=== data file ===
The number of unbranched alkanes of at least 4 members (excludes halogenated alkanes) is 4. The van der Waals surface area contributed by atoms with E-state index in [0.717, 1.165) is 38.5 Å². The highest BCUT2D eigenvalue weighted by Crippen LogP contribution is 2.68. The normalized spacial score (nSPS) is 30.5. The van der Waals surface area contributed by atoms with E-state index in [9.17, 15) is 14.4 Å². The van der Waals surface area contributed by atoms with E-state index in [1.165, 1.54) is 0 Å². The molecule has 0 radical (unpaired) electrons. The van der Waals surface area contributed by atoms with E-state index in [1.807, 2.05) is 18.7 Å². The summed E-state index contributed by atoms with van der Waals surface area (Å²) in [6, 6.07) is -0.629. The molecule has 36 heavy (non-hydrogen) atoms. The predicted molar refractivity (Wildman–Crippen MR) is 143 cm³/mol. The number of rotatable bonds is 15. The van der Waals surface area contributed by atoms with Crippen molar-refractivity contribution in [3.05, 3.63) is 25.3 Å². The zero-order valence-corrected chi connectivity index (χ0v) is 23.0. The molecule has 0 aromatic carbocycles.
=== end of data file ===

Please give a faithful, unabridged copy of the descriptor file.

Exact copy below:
The number of unbranched alkanes of at least 4 members (excludes halogenated alkanes) is 4. The van der Waals surface area contributed by atoms with E-state index in [0.717, 1.165) is 38.5 Å². The highest BCUT2D eigenvalue weighted by Crippen LogP contribution is 2.68. The normalized spacial score (nSPS) is 30.5. The van der Waals surface area contributed by atoms with E-state index in [9.17, 15) is 14.4 Å². The van der Waals surface area contributed by atoms with E-state index in [1.165, 1.54) is 0 Å². The molecule has 0 radical (unpaired) electrons. The van der Waals surface area contributed by atoms with E-state index in [1.807, 2.05) is 18.7 Å². The summed E-state index contributed by atoms with van der Waals surface area (Å²) in [6, 6.07) is -0.629. The molecule has 36 heavy (non-hydrogen) atoms. The predicted molar refractivity (Wildman–Crippen MR) is 143 cm³/mol. The number of rotatable bonds is 15. The van der Waals surface area contributed by atoms with Crippen molar-refractivity contribution in [3.05, 3.63) is 25.3 Å². The zero-order valence-corrected chi connectivity index (χ0v) is 23.0. The molecule has 0 aromatic carbocycles.